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BHL Bogen
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Monday, December 18, 2017

"Google" is not Generic

The case involved whether a trademark owner should lose rights in instances when the trademark is frequently used as a verb such as in the phrase "Google it."
The 9th Circuit Court of Appeals found that "googled" may have become synonymous for Internet searching, but that does not mean that the company cannot protect its name.
Under federal law, anyone can wipe out a trademark as well as the legal protection it officer, if it can be shown that most of the public thinks of the mark as a common work for a good or service. This has happened to other brands in the past, including Kleenex. This has come to be known as "generocide."
The court cited an earlier decision involving a restaurant that replaced customers' order for "a coke" with a non Coca-Cola beverage. Coke won the case because the restaurant failed to show that people thought of cola and coke interchangeably.
While Google is dominant for search engines, it is not dominant that its trademark is in doubt. Even with the verbing of its trademark, consumers still clearly understand that there are other search engines such as Bing and Yahoo! and that Google merely denotes one of them.

Friday, December 15, 2017

Trump Sparks Controversy with Talks of Ending Diversity Visa Program

On November 1, 2017 President Donald Trump called upon Congress to end the United States' diversity green card lotteryin response to a terror attack in New York City which left 8 people dead and 12 others seriously injured. The perpetrator, Sayfullo Saipov, 29, was identified as an immigrant from Uzbekistan who entered the United States in 2010 through the Diversity Visa Lottery Program. The Diversity Visa Lottery program is aimed at boosting immigration from countries which traditionally send fewer immigrants to the US. The program was created as a part of a bipartisan immigration effort in Congress in 1990 and signed into law by President George H.W. Bush. The program grants 50,000 green cards per yearto countries with low immigration rates to the United States, mainly from Africa and Eastern Europe.
President Trump stated, "This program grants visas not on a basis of merit, but simply because applicants are randomly selected in an annual lottery and the people put in that lottery are not that country's finest."
Trump argued that instead of the lottery, the United States should institute a "merit-based system" in which only those with valuable trade skills would be permitted to immigrate to the US. In August, he endorsed a bill introduced by two Republican senators which would streamline the merit-based system and cut legal immigration in half by 2027. The Reforming American Immigration for Strong Employment (RAISE) Act has been in the Senate Judiciary Committee since last February and similar legislation was introduced to the House Judiciary Committee in September.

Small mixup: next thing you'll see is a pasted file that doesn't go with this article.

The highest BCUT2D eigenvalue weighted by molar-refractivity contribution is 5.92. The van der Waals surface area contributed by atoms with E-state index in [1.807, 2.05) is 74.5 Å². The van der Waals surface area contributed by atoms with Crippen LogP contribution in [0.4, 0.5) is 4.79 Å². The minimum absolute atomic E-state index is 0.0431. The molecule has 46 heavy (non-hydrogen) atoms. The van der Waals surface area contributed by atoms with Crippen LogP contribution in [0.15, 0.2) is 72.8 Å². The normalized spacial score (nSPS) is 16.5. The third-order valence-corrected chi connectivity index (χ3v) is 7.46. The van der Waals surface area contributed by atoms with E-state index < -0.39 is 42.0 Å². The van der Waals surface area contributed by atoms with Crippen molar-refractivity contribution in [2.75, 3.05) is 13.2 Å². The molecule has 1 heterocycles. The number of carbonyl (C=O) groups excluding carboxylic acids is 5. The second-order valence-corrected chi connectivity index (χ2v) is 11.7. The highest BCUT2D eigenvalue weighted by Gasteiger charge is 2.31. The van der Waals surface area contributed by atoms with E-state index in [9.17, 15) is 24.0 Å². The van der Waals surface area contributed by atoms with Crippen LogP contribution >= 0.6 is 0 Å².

However, the President has received backlash from experts in the immigration community. In an interview with Associated Press, Fatina Abdrabboh, Director of the American Muslim Advocacy League, stated, "The ending of this program certainly, I think, would be a symbolic defeat and loss in terms of our standing, really, with the whole world."
Washington immigration attorney Kenneth Rinzler concurs with Trump in that the Diversity Visa Program has some deficiencies but argues that the problem is not the vetting of these individuals.
"It's not legitimate to use the recent terrorist attack to knock this program because they (applicants) have to go through the same vetting as everybody else," he says. Rinzler, like other professionals, believes that there are concerns about all green card vetting, therefore, it makes no sense to single out diversity visas.

Monday, December 11, 2017

Don't forgot - you need your real ID for traveling in the USA!

You may have noticed new TSA signs at the airport recently. It reads "starting January 22, 2018, you will need a driver's license or ID form a state compliant with the REAL ID Act, astate that has extension for compliance, or an alternate ID to fly."


What does that even mean?